Workplace Injury Lawyers Secure Settlement To Fund Rope Technician’s Ongoing Rehabilitation
A construction worker seriously injured when he fell eight metres at work has spoken of his determination to look to the future after lawyers secured him a settlement to fund his ongoing recovery.
Kyle Hunt, of Orpington, suffered a fractured spine as well as broken ankles and wrists when he fell from the third floor of a construction site in Bank Street, Canary Wharf. Kyle, a rope technician, was removing netting when clamps he was attached to, known as beam gliders, slid off a gap in the steel beam he was unaware of.
The 37-year-old was taken to Royal London Hospital where surgeons performed several operations. Kyle, originally from Northern Ireland, was transferred to hospital in Londonderry and had to be cared for by his parents for nearly two years.
Workplace injury lawyers secure settlement following Canary Wharf fall
Following the incident in July 2017 he instructed specialist workplace injury lawyers at Irwin Mitchell to investigate.
His employer, Over The Edge Rope Access and Safety Netting Ltd, which was responsible for his safety at work, agreed to a £900,000 settlement in connection with Kyle’s injuries.
Expert Opinion“This is a truly devastating case that clearly highlights the lasting consequences that accidents at work can have.
“Four years on from the incident Kyle continues to suffer with the physical and psychological toll of his injuries.
“While nothing will ever change what has happened, we’re pleased to have secure Kyle his settlement which will ensure that he can access vital rehabilitation to help him move forward with his life.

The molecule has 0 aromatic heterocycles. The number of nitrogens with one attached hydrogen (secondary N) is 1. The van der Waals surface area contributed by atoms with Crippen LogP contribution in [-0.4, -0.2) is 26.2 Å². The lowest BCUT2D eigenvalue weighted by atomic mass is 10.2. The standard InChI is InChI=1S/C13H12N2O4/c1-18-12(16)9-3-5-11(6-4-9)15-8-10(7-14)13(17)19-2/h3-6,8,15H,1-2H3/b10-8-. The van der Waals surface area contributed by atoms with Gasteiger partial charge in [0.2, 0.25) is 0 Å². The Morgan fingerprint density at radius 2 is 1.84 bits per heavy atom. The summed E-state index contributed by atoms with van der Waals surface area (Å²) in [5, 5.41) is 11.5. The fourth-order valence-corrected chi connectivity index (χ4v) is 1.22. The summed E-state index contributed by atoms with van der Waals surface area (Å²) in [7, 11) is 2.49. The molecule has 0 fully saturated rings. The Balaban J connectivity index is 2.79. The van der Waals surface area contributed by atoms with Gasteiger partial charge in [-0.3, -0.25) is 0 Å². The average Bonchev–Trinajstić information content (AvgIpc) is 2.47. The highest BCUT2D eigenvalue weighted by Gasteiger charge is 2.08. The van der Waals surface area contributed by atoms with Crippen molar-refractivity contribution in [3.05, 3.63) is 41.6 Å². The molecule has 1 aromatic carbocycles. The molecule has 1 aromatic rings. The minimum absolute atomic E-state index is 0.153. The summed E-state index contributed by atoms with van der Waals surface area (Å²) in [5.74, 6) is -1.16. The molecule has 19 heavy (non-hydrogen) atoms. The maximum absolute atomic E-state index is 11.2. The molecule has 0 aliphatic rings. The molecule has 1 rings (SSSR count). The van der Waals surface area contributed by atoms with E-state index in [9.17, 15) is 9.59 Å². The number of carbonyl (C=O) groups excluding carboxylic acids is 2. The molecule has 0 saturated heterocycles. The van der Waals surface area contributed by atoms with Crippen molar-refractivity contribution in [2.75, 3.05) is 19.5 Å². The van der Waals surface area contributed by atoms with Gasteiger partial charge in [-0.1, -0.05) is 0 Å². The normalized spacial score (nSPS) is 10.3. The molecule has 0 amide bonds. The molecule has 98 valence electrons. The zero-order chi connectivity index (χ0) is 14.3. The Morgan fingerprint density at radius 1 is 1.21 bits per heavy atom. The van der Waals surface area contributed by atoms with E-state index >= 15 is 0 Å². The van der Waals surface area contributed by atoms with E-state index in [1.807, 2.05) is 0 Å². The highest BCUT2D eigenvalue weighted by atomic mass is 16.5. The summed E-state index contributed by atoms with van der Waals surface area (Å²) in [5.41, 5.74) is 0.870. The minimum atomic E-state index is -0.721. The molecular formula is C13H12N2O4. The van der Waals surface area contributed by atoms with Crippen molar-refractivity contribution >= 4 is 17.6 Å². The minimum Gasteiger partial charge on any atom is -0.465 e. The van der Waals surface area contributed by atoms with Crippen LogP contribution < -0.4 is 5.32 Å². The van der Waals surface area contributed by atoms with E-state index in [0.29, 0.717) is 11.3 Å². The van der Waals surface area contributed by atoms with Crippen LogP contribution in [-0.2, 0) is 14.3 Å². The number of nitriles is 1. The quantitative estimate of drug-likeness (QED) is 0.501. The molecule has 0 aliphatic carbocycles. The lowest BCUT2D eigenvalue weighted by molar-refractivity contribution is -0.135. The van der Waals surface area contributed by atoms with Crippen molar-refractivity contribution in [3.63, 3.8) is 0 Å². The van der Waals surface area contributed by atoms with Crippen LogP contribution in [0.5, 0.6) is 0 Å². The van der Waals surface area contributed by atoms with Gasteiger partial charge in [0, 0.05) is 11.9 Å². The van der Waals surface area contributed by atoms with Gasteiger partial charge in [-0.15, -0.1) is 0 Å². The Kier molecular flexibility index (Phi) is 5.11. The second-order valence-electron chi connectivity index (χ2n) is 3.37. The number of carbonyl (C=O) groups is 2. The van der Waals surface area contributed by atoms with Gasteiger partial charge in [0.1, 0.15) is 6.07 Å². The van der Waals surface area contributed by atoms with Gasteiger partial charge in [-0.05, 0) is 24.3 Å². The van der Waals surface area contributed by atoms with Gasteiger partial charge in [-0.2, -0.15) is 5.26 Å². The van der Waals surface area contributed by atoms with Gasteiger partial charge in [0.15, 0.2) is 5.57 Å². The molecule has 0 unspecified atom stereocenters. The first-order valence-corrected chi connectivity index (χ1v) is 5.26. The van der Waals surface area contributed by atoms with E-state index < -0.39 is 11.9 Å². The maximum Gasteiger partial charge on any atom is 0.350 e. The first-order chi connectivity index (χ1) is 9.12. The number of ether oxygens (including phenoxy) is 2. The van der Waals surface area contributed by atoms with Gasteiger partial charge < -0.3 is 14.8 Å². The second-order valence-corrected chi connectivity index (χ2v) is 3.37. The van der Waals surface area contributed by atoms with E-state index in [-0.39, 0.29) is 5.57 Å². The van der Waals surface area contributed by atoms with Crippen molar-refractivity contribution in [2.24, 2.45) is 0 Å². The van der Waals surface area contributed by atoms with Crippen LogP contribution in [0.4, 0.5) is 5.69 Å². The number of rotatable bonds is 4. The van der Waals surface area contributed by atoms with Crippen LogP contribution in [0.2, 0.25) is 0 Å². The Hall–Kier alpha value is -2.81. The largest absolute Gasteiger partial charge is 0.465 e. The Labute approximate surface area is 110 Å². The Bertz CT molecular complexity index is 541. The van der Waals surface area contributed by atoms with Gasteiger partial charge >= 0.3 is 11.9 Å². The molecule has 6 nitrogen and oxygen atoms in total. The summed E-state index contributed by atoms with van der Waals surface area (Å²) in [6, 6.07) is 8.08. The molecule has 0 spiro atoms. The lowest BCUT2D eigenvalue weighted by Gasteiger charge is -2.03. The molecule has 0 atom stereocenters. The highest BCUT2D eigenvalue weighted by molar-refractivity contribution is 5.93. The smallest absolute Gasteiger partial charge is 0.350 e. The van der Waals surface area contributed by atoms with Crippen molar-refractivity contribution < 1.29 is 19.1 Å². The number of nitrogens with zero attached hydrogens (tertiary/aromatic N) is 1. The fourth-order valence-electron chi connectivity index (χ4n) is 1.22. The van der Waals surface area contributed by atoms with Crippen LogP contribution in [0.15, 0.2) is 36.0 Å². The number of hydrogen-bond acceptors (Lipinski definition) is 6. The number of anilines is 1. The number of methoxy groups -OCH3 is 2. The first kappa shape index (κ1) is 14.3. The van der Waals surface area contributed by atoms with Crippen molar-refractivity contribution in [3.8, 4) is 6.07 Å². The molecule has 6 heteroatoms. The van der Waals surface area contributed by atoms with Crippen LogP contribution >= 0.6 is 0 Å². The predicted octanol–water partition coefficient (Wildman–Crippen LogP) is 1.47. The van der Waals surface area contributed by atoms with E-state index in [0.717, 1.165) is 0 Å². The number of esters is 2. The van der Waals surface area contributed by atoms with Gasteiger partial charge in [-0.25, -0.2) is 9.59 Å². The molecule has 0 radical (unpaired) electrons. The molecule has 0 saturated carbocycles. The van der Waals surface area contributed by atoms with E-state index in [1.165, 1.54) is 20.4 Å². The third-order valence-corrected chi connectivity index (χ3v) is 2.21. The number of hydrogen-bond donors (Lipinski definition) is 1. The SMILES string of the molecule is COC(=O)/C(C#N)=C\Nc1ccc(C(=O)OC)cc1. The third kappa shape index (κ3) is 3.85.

“However, we would also urge employers in the construction industry to learn lessons from these types of cases. The safety of workers must always come first in any given situation.” Natasha Fairs - Senior Associate Solicitor
Rope technician suffers spinal fractures in workplace fall
Recalling the incident Kyle said: “I was asked to remove safety nets, so I was wearing full equipment and used three beam gliders to move along the steel. Many rope access technicians would only use two, but I wanted a third for added security.
“I had travelled across seven beams when two gliders came away from the steel. The third then followed and I was hanging by my hands. As I was carrying additional equipment, I knew I wouldn’t be able to hold on. All I could do was brace myself for the fall.”
Kyle was taken to Royal London Hospital and informed that he had multiple serious injuries. All the fractures required surgery and he was left in a lot of pain due to nerve damage. He was transferred to another hospital and then in August 2017 was transported 15 hours via road and ferry to hospital in Northern Ireland. He spent a further two weeks in hospital before being discharged to his parent’s house.
He recalls: “I was bedbound and reliant on my mum and dad for everything. I was still in incredible pain and couldn’t even feed myself. It was a very difficult time.
“As the months went by, I realised that I was facing a long recovery and would need support for months and years to come. This made me suffer with an incredibly low mood.”
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Kyle eventually moved back to London in July 2019. While he continues to endure pain across his wrists, spine and feet, he has managed to start doing some jobs around the house including vacuuming.
He said: “The past few years have undoubtedly been the most difficult of my life and I still struggle in many ways. I genuinely loved my work, but at this point it is hard to see how I could return to meaningful employment.
“There have been many tough times, but this settlement is very welcomed. Knowing that I will be able to continue to access vital support is a huge weight off my shoulders and I just want to continue getting better for myself and my family.
“I also hope that speaking about my experiences highlights the importance of workplace safety and ensures no one else faces what I have.”